Filip Schröter, Immanuel-Klinik Bernau Herzzentrum Brandenburg, Germany
Objectives: Polymeric valves constructed from synthetic materials were amongst the first implanted artificial heart valves. They were intended to combine the advantageous hemodynamics of biological valves with the longevity of mechanical prostheses. While some of the implanted prostheses stayed functional over impressive time periods, they were hampered by material limitations and finally phased out in favor of the biological and mechanical valves used today.
Recent progress in material science led to the creation of polymers with increased longevity and biocompatibility, rebirthing the idea of polymeric heart valve prostheses. Beside imitation the natural valve form, this opens up the possibility to create new construction principles that might be more compatible with these new materials or the limitations posed by suture rings and stents necessary for implantation. This led to our currently investigated design, the TRISKELION valve.
Methods: Our prototypes were developed in a continuous and ongoing design processes and consists of a flexible cylindrical SEBS (Styrol-Ethylen-Butylen-Styrol) leaflet forming 3 or 4 openings with a rigid inner polystyrol support structure. The latter supports the unidirectional closing of the leaflets and is intended to direct the fluid flow. The basis of the prototype is currently build from stainless steel wire but is intended to be replaced by a conventional suture ring.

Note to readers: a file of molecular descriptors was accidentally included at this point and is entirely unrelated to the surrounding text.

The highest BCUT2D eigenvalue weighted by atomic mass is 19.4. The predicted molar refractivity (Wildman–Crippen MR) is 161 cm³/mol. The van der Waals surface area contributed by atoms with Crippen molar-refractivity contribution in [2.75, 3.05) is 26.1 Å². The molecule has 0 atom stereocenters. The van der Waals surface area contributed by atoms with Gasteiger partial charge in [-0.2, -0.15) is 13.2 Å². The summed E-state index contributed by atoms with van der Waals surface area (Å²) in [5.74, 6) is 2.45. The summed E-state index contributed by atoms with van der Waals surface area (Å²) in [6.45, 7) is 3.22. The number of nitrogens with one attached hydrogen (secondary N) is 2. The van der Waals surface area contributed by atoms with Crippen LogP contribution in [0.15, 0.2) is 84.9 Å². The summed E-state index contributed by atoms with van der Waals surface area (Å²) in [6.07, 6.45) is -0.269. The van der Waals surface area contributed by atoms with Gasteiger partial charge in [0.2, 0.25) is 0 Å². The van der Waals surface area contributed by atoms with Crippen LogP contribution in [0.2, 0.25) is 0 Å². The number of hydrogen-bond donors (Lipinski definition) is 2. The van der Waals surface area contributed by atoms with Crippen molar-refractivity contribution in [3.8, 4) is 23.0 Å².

All our prototypes were tested using a hemodynamic pulse duplicator of the type HKP 2.0 (LB Engineering GbR, Berlin, Germany) to identify advantageous variants and compare them with commonly used biological and mechanical prostheses.
Results: Paravalvular pressure gradients of both TRISKELION valves (3 openings: 7.52 ± 0.64, 4 openings: 6.91 ± 0.62 mmHg) were comparable to a biological (8.18 ± 0.90 mmHg) and mechanical valve (10.53 ± 0.63 mmHg) currently in use. Some increased paravalvular leakage compared to these types remained and will be addressed in the prospective design process.
Conclusions: We could show that this newly designed construction principle for a polymeric heart valve shows promising performance compared to common prostheses. In a next step newly developed, highly biocompatible materials and further adjustment to the design should be used to pave the way towards a potential alternative to conventional prostheses.